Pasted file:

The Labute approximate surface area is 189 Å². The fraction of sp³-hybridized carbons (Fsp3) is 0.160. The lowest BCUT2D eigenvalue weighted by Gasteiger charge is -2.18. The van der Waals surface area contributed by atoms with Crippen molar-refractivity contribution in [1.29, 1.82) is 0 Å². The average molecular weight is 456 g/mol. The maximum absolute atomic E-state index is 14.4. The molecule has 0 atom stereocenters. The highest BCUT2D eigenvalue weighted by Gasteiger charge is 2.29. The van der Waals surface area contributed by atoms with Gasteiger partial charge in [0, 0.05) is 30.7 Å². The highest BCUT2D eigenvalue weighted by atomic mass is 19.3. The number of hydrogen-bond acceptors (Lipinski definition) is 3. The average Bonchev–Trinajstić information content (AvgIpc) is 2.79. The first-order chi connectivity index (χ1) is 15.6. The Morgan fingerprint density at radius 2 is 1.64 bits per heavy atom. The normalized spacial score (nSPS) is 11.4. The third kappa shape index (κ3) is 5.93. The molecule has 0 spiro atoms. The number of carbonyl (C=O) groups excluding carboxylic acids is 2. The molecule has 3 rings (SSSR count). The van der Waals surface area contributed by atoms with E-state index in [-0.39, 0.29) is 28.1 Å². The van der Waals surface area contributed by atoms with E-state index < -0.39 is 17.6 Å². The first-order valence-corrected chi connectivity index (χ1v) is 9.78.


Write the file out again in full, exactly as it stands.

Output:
The Labute approximate surface area is 189 Å². The fraction of sp³-hybridized carbons (Fsp3) is 0.160. The lowest BCUT2D eigenvalue weighted by Gasteiger charge is -2.18. The van der Waals surface area contributed by atoms with Crippen molar-refractivity contribution in [1.29, 1.82) is 0 Å². The average molecular weight is 456 g/mol. The maximum absolute atomic E-state index is 14.4. The molecule has 0 atom stereocenters. The highest BCUT2D eigenvalue weighted by Gasteiger charge is 2.29. The van der Waals surface area contributed by atoms with Gasteiger partial charge in [0, 0.05) is 30.7 Å². The highest BCUT2D eigenvalue weighted by atomic mass is 19.3. The number of hydrogen-bond acceptors (Lipinski definition) is 3. The average Bonchev–Trinajstić information content (AvgIpc) is 2.79. The first-order chi connectivity index (χ1) is 15.6. The Morgan fingerprint density at radius 2 is 1.64 bits per heavy atom. The normalized spacial score (nSPS) is 11.4. The third kappa shape index (κ3) is 5.93. The molecule has 0 spiro atoms. The number of carbonyl (C=O) groups excluding carboxylic acids is 2. The molecule has 3 rings (SSSR count). The van der Waals surface area contributed by atoms with E-state index in [-0.39, 0.29) is 28.1 Å². The van der Waals surface area contributed by atoms with E-state index < -0.39 is 17.6 Å². The first-order valence-corrected chi connectivity index (χ1v) is 9.78.